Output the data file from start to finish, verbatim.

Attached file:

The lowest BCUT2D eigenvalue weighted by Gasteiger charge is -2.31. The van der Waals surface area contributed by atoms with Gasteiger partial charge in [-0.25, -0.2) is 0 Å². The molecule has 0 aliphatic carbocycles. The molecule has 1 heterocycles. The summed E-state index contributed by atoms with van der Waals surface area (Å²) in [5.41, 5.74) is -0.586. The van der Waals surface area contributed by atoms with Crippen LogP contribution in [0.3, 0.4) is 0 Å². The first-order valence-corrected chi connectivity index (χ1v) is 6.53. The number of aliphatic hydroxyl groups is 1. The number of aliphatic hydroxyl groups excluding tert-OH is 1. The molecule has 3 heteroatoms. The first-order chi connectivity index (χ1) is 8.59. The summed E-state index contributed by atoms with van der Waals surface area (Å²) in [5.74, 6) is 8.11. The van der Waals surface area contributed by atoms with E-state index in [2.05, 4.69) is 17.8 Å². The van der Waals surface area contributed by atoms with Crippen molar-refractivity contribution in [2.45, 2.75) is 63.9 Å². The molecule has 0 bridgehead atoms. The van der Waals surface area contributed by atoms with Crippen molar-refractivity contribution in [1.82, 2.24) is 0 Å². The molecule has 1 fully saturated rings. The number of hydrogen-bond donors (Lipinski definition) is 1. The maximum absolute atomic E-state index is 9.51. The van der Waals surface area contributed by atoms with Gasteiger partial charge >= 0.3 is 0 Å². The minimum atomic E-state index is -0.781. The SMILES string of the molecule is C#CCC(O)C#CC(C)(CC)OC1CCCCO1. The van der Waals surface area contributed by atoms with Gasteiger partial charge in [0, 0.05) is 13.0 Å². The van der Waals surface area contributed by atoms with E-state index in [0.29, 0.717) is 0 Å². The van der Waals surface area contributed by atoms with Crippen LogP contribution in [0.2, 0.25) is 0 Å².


The lowest BCUT2D eigenvalue weighted by Gasteiger charge is -2.31. The van der Waals surface area contributed by atoms with Gasteiger partial charge in [-0.25, -0.2) is 0 Å². The molecule has 0 aliphatic carbocycles. The molecule has 1 heterocycles. The summed E-state index contributed by atoms with van der Waals surface area (Å²) in [5.41, 5.74) is -0.586. The van der Waals surface area contributed by atoms with Crippen LogP contribution in [0.3, 0.4) is 0 Å². The first-order valence-corrected chi connectivity index (χ1v) is 6.53. The number of aliphatic hydroxyl groups is 1. The number of aliphatic hydroxyl groups excluding tert-OH is 1. The molecule has 3 heteroatoms. The first-order chi connectivity index (χ1) is 8.59. The summed E-state index contributed by atoms with van der Waals surface area (Å²) in [5.74, 6) is 8.11. The van der Waals surface area contributed by atoms with E-state index in [2.05, 4.69) is 17.8 Å². The van der Waals surface area contributed by atoms with Crippen molar-refractivity contribution in [2.45, 2.75) is 63.9 Å². The molecule has 0 bridgehead atoms. The van der Waals surface area contributed by atoms with Crippen molar-refractivity contribution in [1.82, 2.24) is 0 Å². The molecule has 1 fully saturated rings. The number of hydrogen-bond donors (Lipinski definition) is 1. The maximum absolute atomic E-state index is 9.51. The van der Waals surface area contributed by atoms with Gasteiger partial charge >= 0.3 is 0 Å². The minimum atomic E-state index is -0.781. The SMILES string of the molecule is C#CCC(O)C#CC(C)(CC)OC1CCCCO1. The van der Waals surface area contributed by atoms with Gasteiger partial charge in [0, 0.05) is 13.0 Å². The van der Waals surface area contributed by atoms with E-state index in [0.29, 0.717) is 0 Å². The van der Waals surface area contributed by atoms with Crippen LogP contribution in [0.2, 0.25) is 0 Å².